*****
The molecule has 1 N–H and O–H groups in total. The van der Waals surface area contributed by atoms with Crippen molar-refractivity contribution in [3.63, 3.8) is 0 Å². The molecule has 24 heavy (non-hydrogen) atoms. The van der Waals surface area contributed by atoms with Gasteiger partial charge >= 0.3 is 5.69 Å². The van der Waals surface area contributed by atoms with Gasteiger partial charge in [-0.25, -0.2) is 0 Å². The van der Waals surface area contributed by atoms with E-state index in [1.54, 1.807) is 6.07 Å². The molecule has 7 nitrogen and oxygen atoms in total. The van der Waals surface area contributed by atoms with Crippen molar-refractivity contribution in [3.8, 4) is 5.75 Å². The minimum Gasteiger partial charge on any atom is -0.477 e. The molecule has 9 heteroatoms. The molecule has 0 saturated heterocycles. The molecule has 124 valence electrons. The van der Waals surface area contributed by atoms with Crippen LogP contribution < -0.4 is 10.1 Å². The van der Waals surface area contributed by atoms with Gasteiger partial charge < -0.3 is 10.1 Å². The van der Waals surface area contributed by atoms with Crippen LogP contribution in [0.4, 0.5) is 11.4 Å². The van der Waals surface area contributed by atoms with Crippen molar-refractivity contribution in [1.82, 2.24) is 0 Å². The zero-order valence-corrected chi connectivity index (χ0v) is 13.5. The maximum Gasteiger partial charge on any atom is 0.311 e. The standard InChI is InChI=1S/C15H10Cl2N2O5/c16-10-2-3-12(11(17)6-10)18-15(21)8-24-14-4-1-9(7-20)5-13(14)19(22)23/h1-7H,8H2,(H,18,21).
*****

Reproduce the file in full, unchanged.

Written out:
The molecule has 1 N–H and O–H groups in total. The van der Waals surface area contributed by atoms with Crippen molar-refractivity contribution in [3.63, 3.8) is 0 Å². The molecule has 24 heavy (non-hydrogen) atoms. The van der Waals surface area contributed by atoms with Gasteiger partial charge >= 0.3 is 5.69 Å². The van der Waals surface area contributed by atoms with Gasteiger partial charge in [-0.25, -0.2) is 0 Å². The van der Waals surface area contributed by atoms with E-state index in [1.54, 1.807) is 6.07 Å². The molecule has 7 nitrogen and oxygen atoms in total. The van der Waals surface area contributed by atoms with Crippen molar-refractivity contribution in [3.8, 4) is 5.75 Å². The minimum Gasteiger partial charge on any atom is -0.477 e. The molecule has 9 heteroatoms. The molecule has 0 saturated heterocycles. The molecule has 124 valence electrons. The van der Waals surface area contributed by atoms with Crippen LogP contribution < -0.4 is 10.1 Å². The van der Waals surface area contributed by atoms with Gasteiger partial charge < -0.3 is 10.1 Å². The van der Waals surface area contributed by atoms with Crippen LogP contribution in [0.4, 0.5) is 11.4 Å². The van der Waals surface area contributed by atoms with Crippen molar-refractivity contribution in [1.82, 2.24) is 0 Å². The zero-order valence-corrected chi connectivity index (χ0v) is 13.5. The maximum Gasteiger partial charge on any atom is 0.311 e. The standard InChI is InChI=1S/C15H10Cl2N2O5/c16-10-2-3-12(11(17)6-10)18-15(21)8-24-14-4-1-9(7-20)5-13(14)19(22)23/h1-7H,8H2,(H,18,21).